Tuesday, December 25, 2012

Merry Christmas!

Wishing you a peaceful and joyous holiday surrounded with love and laughter.  To all my friends in Boise and  around the world, may the New Year  bring much joy, good health and creative spirit to all of you.  Merry Christmas and Happy Holidays.

Thursday, November 22, 2012

Happy Thanksgiving

I've had a chance to think about Thanksgiving this year, what it is to be thankful, and what I am thankful for.  Yes, I am thankful for family and health and that my family and friends are healthy and that they have jobs and homes and wonderful families of their own.  But I am so very, very thankful for those tiny, sparkly things called beads that came into my life when I was three years old. 

Right now I'm in transition, searching and negotiating for a new location for the store.  I have boxes of stuff everywhere in my house and some might look at this and wonder how can anyone be grateful for such chaos that is going on.   But, it really is about what beads have brought into my life.

Because of beads, I am more joyful.  When Bead Street was located in downtown Boise, many of my customers were local - many from the north end and  because of the location, many tourists visited as well.   I met Barb - who has become my best friend and traveling companion - who lives in Portland.  I can't tell you how much joy and fun and creative energy she has brought into my life.  And because of Barb, my traveling experiences are a little less structured and less organized.  Yes, I do that everywhere.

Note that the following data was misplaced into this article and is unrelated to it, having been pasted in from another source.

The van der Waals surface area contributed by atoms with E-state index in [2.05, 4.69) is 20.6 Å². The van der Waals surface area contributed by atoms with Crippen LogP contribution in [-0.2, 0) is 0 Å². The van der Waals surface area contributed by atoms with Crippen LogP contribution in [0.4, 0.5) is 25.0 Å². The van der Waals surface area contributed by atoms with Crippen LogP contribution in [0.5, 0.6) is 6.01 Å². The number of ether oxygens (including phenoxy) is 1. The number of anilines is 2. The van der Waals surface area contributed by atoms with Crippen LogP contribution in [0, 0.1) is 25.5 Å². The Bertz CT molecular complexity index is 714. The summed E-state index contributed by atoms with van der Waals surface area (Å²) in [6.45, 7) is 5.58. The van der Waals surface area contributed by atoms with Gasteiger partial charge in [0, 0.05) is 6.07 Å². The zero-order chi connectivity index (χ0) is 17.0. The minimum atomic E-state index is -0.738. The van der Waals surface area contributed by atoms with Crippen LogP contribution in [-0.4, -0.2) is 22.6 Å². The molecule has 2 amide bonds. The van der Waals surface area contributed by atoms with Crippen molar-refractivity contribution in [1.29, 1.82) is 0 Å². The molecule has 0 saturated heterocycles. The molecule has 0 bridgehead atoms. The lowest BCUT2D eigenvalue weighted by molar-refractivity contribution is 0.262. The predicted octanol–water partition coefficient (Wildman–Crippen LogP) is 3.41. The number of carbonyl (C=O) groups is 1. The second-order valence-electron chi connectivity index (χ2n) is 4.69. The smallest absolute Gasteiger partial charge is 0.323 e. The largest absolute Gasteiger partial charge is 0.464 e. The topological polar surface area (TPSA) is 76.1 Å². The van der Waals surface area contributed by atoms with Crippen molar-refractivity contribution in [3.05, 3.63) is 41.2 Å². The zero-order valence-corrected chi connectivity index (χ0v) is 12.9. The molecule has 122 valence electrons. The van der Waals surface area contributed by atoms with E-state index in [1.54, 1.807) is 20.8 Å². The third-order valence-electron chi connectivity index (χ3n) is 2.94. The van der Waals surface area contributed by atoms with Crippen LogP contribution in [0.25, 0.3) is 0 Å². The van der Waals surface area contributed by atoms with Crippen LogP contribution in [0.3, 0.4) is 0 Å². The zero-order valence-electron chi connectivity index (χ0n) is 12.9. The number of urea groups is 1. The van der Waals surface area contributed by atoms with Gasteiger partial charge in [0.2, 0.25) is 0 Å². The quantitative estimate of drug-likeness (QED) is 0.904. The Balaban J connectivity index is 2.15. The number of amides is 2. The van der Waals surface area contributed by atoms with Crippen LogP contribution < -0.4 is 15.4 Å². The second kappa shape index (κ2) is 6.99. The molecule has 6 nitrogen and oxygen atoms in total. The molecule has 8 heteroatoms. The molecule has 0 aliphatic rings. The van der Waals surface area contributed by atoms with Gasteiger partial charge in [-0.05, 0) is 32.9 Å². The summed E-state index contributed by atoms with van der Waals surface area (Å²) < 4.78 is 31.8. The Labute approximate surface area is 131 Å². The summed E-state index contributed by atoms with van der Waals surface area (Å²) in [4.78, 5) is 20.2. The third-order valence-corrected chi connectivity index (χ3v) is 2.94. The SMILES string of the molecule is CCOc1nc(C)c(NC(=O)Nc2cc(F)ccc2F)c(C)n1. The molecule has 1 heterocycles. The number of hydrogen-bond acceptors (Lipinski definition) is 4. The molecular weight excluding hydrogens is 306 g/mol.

Because of beads,  a life was actually changed - for the so much better.  A trip was planned and the day before, my employee quit.  A friend volunteered her daughter to help me out.  This gal decided she liked working for me and continued on.   One day one of my customers actually spent some time talking to her, and then helped her get her GED and then into college. This was the start of her transition and remarkably her life has changed dramatically.  Believe me.   You pundits might say that would have happened anyway.  Maybe, maybe not.